Student-run help desk saves money, time

A student-run tecStudent Run Help Deskhnology help desk is engaging students, teaching job skills, providing better service and faster repairs, and saving time and money for the Beekmantown (N.Y.) Central School District.

“It’s a much, much higher return on investment” to purchase parts and train student interns to perform most repairs to the district’s Chromebooks compared to sending the devices to an outside vendor for repairs or hiring more staff, said Gary Lambert, director of 21st century learning.

The rural Title I district has one high school, one middle school, and two elementary schools in the Champlain Valley. About 55 percent of students qualified for free or reduced-price lunches before the district started to serve free lunch to all students in 2015 under the Community Eligibility Provision.

Student interns on what the district affectionately calls its BeekSquad are the first to handle help desk calls. The squad is a club in cooperation with the district’s Future Business Leaders of America Club.

Students troubleshoot, resolve routine complaints, and explain how to use Google Docs and Google Classroom, said David Yonteff, the district’s technology integration specialist. They’re handling the most common yet time-consuming tasks, which frees him to help teachers learn to use technology to improve instruction, he said.

Student interns saved the district from having to hire two or three adult technical specialists, he said.

In summer 2015, the district hired two technology integration specialists to repair computers and unbox and set up new devices, he said. This summer, Yonteff and Lambert instead interviewed, hired, and paid four students who had been trained on the BeekSquad for the same cost. “We are much further along for the start of [SY 2016-17],” Lambert said.

The four students also are learning what it means to be an employee, he said.

Job skills engage students

The program started in 2015 as BCSD began its digital initiative, which includes one-to-one Chromebooks, teaching digital citizenship, staff development, and student agency for technology, Lambert said. He and the superintendent both envisioned a student-run help desk, which they had seen at other high schools in the state.

Lambert said the student-run help desk was easier to start than he or Yonteff imagined. They put up a few fliers, emailed some middle and high school students, and asked interested students to fill out a short online application. Yonteff helped sixth-grade applicants develop a resume, and students dressed up for their “job” interviews — the first for most.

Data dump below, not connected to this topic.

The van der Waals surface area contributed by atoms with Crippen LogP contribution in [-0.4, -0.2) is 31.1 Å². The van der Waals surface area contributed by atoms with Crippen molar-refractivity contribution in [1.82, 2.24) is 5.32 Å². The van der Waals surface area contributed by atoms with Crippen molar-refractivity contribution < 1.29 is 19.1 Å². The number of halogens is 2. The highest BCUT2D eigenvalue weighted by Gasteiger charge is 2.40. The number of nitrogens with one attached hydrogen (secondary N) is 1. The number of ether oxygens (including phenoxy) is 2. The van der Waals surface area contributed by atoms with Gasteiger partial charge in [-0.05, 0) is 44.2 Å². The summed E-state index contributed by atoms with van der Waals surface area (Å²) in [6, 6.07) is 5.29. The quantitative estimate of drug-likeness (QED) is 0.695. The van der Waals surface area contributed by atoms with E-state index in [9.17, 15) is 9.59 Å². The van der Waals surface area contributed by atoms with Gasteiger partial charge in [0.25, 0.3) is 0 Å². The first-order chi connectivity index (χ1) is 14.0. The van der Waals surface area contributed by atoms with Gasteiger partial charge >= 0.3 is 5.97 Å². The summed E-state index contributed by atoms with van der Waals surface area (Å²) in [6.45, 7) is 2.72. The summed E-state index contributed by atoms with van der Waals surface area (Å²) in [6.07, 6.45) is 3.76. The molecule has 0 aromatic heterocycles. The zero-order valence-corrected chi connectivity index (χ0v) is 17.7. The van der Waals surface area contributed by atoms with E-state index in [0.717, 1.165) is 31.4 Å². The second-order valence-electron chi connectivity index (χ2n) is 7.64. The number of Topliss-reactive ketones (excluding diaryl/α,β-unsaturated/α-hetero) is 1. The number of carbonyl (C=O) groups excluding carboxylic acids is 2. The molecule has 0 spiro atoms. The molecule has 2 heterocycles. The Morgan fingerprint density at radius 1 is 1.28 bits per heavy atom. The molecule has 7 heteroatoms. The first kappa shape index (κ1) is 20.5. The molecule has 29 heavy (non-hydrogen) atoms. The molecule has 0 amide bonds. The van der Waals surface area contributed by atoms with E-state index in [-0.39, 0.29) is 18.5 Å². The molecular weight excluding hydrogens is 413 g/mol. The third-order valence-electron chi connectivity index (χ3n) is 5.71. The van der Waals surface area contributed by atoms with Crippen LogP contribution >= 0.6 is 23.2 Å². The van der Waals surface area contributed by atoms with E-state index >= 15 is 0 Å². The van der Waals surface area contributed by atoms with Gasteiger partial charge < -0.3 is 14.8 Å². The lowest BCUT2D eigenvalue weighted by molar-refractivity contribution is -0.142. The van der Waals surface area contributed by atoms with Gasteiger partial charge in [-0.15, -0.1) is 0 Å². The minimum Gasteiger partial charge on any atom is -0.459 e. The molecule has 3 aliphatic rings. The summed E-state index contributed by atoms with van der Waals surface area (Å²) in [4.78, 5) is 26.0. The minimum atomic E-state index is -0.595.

“We were blown away at the quality and thoughtfulness” of students who wanted to give up one class period a day for free, Yonteff said. Not all were already technology-oriented, but the students wanted to help the school community become more tech-literate, Lambert said. They also are helping their families, grandparents, and neighbors become more tech-literate.

In addition to learning tech skills and about job interviews, interns also learn and practice customer service skills, how to understand body language, and how to handle differences over the phone, Lambert said. When the answer to a question is, “No, we can’t do that for you,” Yonteff has coached student interns to redirect callers so they will not feel like contacting the help desk was fruitless.

Yonteff said he recruits sixth-graders so he can work with them for the next six years of their academic careers. Last spring, he explained the BeekSquad to fifth-graders. He and Lambert ran out of time to interview all 85 applicants before the end of the school year and plan to interview more after school starts in September. Yonteff said his goal is to maintain about 30-35 student interns.

“I think we were both surprised at what a positive chord we struck with students,” Lambert said.

Through the BeekSquad, Yonteff mentored some students who otherwise might have become bored with school or even dropped out, Lambert said. “If we can get students excited about being in school, chances are they’ll want to stay in school,” he said.

Lambert and Yonteff will present “Student Help Desk 101: How to Develop NextGen IT Leaders From Your District” at LRP’s National Future of Education Technology Conference, to be held Jan. 24-27, 2017, at the Orange County Convention Center in Orlando, Fla.

Dayna Straehley covers EL students, education technology, school improvement, and other Title I issues for LRP Publications.

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